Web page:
There’s a brilliantly written scene in Blackadder Goes Forth, where to prove his insanity, and therefore ensure his safety, Blackadder puts his underwear on his head, pushes a pencil up each nostril and responds to every question with the word “Wibble”.
At the end of the episode, inevitably, he is sent to his death, like so many others during the war, in a futile attack that was insane in it’s conception and execution.
Because the leadership didn’t learn to listen and actually hear the reports coming back from their troops, or they just plain didn’t understand the messages.
A more serious movie, Gallipoli, had a young Mel Gibson in his pre-meltdown youth as a trench runner carrying a message to halt the attack back to his commanding officer – arriving seconds too late to save the lives of hundreds of young men from being needlessly slaughtered.
Again, miscommunication was the cause.
So what does this have to do with Christianity?
Consider the language we use in churches. Words like “Gospel, evangelise, advance, retreat, home-group, neighbour, idol” and a host of others flood the pews (there’s another) with images of starched collars and grim-faced patriarchs screaming “You’re all going to Hell, Directly to Hell. Do not pass ‘Go’, Do not collect $200” (Thanks Tony Campolo at Greenbelt 1990 for that phrase!) Campolo said he had imagined God as a “transcendental Shylock demanding His pound of Flesh” from us (Tony Campolo “The Kingdom of God is a Party”, Greenbelt 1990). Let’s be honest, most of us see that image portrayed in the news. Battles described as being fought between “christians” and “muslims” in Africa are common in the news here in Cape Town, with unimaginable atrocities committed by both sides. Churches barricaded closed with the congregations inside and then burned down like a scene from “The Patriot” (I seem to be on a Mel Gibson theme today) or Muslims being machine-gunned down as they approach their mosque by “christians” are so common they barely raise an eyebrow here. It’s just something that happens.
The language used is “christianese” to justify these actions inspired by the Genghis Khan Evangelical Method. Abraham Lincoln is quoted as saying “The best way to destroy an enemy is to make him a friend”, although I can’t give a reference to time and date, and I’m assuming he didn’t manage with John Wilkes Booth, but he was right. Once a man is a friend you can disagree, but he isn’t an enemy an more – simply a friend with a different viewpoint.
I struggle with my temper. I have a tendency towards violence if I’m honest, and recently it manifested in a very ugly way. I’m repentant, obviously. It’s ten years or more since I exploded like that, but it happened. And my wife caught the fallout. And the blast-wave.
But here’s my issue. As a Christian I know what “repent” means. But we have so many terms that leave non-Christians baffled. Even some of those who are Christians are confused by the terms. I don’t know if I’m a “conservative”, “liberal”, “post-modern” or a plethora of other terms used to describe “brands” of Christianity as we have them today. If I’m confused as a Christian writer who’s been a Christian for well over 20 years, how much more confused must someone new to the Faith be?
The language has become exclusive. And it has been for centuries.
In the dark and middle ages the church kept latin as the language of the scripture, resulting in people being guilty of heresy they didn’t even understand. Today we use terminology that excludes anyone outside the denomination. Some words have so many different meanings it’s simply frightening, and it drives people away from the Church.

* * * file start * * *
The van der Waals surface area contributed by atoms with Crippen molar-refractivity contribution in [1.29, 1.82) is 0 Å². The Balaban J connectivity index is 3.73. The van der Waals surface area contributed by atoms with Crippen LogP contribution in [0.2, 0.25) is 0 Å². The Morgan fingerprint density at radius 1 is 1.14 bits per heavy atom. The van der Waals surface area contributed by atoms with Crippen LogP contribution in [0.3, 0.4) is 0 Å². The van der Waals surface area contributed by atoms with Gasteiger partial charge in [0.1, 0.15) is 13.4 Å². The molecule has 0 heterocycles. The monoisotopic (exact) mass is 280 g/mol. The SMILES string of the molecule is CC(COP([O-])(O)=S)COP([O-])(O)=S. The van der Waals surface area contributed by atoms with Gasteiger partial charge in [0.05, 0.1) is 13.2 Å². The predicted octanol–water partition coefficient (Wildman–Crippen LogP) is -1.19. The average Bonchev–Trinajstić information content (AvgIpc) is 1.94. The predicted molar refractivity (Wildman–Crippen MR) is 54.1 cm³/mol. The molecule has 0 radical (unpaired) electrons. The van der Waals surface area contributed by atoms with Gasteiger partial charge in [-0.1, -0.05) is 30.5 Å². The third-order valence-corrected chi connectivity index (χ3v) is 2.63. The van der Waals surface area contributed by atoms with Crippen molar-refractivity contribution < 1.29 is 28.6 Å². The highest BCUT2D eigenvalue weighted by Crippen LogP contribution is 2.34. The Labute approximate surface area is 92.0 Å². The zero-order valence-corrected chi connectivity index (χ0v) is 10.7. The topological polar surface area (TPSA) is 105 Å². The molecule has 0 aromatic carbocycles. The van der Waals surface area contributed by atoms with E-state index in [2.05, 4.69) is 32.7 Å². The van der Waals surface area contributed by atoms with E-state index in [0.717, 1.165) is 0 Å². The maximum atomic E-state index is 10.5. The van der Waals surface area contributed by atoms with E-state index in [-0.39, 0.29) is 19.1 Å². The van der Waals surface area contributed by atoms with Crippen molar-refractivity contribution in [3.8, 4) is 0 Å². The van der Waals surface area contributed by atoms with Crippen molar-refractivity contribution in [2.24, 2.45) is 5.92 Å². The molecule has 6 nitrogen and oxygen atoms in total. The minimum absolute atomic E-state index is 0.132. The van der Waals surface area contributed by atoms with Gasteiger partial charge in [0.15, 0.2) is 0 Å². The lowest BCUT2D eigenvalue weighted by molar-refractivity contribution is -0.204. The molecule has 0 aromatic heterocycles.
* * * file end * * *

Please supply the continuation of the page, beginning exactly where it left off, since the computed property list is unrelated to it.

That’s the point.
This exclusivity can only come from one place. It pushes people away from God. It drives a wedge between christians and the world that makes a chasm that seems uncrossable. The simple language of Love and Hope and Faith that Jesus taught has been corrupted and twisted into a legalistic minefield that the Pharisees would be proud of, and a language concocted that would baffle a skilled linguist to unravel.
It can only be the work of a power seeking to keep people from meeting Jesus and finding Salvation. (oops, there’s another confusing word).
What is Salvation?
It’s simple: a concept so straightforward that it had to be undermined, twisted and demonstrated to be irrelevant to life on this plain of existence in order to keep mankind from realising their innate fallibility, frailty and need for strength beyond themselves.
Salvation = Relationship
Every “Christian” word was originally used to simplify and make the Good News of Jesus – that we can be returned to a relationship with God that we all are seeking – easier to grasp. Jesus didn’t talk about nuclear physics and particle accelerators. The people were shepherds, widows, fishermen and prostitutes. He used terms they understood. We think of a shepherd as some guy sitting in a field with a border collie in a land-rover. If we look back, we think of a guy standing in a field with a long stick with a bent end – a “crook” – with the collie and everything else. But in Jesus’ day the shepherd was the guy out in the mountains, armed with a sling who fought lions, wolves and bears. Jesus didn’t have a land-rover.
We need to find a new way of expressing Christianity that retains the power of the message, and keeps it accessible.
I don’t pretend to know what that language is in full, but I find when I am in a situation where someone asks me about my faith – which thankfully happens quite frequently these days – I can rely on the Holy Spirit to give me the words to tell the person I’m talking to that my Faith is relevant to today, essential to my daily life, defines who I am and what I do, and most importantly is something that will allow me to reach beyond anything I could dream of doing in my own strength – and see it happen.
So this lent let’s find a way to make our language relevant and welcoming.
Just like Jesus.